“We are sympathetic with the local businesses who deal with the daily construction and traffic impacts and we are committed to minimizing the impacts felt during the streetcar construction,” Hurd said. “Just as Main Street will remain open during construction, so will Downtown businesses.”

Retailers located on or adjacent to the route were invited to participate in the Open for Business – KC Streetcar App at no charge.

“Go ahead and download the App today,” Hurd said. “Then, you can get busy earning points while also helping the retailers stay strong during the months of streetcar construction this year and next.”

For more information, visit the KC Streetcar website at www.kcstreetcar.org.

 

Name, brand ID selected for KC Streetcar

The Kansas City Streetcar Authority has revealed the name and branding for the new Downtown streetcar line, selecting a classic look and feel that is immediately recognizable and achieves world class standards for transit branding.

Streetcar Authority board members approved the branding package during its monthly public meeting on Thursday afternoon.

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“The name, ‘KC Streetcar’, is simple, intuitive and universal, giving Kansas City a place among the best transit systems in the world,” said Streetcar Authority Board Chairman Tom Trabon.

Following an intensive research and design exploration process, Willoughby Design, Inc. presented the final recommendation for the streetcar identity, including the name, KC Streetcar, an original brand icon, word mark, favicon, design system and color palette.

The brand gives the recognizable international streetcar icon a uniquely Kansas City twist with an open, friendly feel. It also gives a nod to the sleek, modern look of the streetcar vehicles Kansas City has ordered.

The streetcar brand identity is also designed to seamlessly integrate with proposed regional branding that will soon unify all transportation in the Greater Kansas City Area under one umbrella. Under the regional branding, the name “KC Streetcar” pairs with the regional name, “Ride KC” to become: “Ride KC Streetcar”.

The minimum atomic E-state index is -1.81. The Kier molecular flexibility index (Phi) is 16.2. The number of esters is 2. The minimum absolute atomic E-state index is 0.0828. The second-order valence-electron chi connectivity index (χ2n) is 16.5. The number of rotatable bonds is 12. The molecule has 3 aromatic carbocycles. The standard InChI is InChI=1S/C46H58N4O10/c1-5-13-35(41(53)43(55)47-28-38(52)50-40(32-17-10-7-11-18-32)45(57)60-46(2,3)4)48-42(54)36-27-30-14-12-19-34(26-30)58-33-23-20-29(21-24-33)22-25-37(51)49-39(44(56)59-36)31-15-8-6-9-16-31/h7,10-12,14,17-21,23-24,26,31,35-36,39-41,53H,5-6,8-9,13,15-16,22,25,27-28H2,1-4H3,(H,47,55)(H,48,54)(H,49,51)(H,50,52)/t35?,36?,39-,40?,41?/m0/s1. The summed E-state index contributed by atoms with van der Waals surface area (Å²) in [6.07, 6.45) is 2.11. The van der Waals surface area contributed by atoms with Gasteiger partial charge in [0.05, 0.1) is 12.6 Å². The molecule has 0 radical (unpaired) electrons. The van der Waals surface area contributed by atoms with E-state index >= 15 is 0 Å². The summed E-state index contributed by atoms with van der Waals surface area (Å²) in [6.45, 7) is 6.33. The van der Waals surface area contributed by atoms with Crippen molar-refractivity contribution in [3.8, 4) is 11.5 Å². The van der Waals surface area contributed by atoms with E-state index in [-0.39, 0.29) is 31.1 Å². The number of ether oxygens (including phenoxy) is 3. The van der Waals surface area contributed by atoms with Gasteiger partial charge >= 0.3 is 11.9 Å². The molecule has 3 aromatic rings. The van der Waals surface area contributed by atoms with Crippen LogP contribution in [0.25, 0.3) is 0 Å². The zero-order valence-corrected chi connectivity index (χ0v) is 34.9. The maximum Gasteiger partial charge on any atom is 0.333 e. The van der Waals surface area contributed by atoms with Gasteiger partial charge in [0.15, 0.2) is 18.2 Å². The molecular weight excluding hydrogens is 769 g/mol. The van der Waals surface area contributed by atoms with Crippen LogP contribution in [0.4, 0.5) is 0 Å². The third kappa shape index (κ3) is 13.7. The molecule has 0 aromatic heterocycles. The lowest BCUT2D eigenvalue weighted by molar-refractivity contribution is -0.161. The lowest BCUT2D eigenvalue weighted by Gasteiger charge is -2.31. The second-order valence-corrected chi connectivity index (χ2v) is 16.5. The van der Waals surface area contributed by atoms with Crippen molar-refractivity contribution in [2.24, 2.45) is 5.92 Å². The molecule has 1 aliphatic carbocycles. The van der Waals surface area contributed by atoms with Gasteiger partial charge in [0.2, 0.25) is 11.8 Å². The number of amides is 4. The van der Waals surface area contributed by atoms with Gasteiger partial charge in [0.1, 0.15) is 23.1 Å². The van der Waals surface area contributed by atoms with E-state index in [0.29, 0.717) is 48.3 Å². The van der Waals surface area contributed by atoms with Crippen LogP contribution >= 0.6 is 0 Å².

“This branding and name allows us to move forward with regional collaboration, while also keeping the focus on the downtown streetcar line as a catalyst for economic development and improved linkage of downtown neighborhoods and job centers,” said Tom Gerend, KCSA Executive Director.

The approach for the streetcar name and identity was inspired by a global audit of regional transit and streetcar identity best practices, notably the Utah Transit Authority, RATP in Paris, Transport for London and GVB in Amsterdam.

Willoughby described each of these system identities as “simple, functional, universal, intuitive and cohesive.” Willoughby also presented test applications of the KC Streetcar’s core brand identity to the current website, collateral, social media, web banners, way-finding signage, conceptual promotional campaigns and the vehicle design.

The interior color palette, cobalt blue and silver, and the exterior color palette, pearl, silver and graphite, were approved by the KCSA Board on May 29.

The palette was described as “a timeless, sophisticated, progressive, confident canvas for the future of our city.” To see images of the approved brand identity, visit the KC Streetcar website (kcstreetcar.org) or visit kcmo.gov.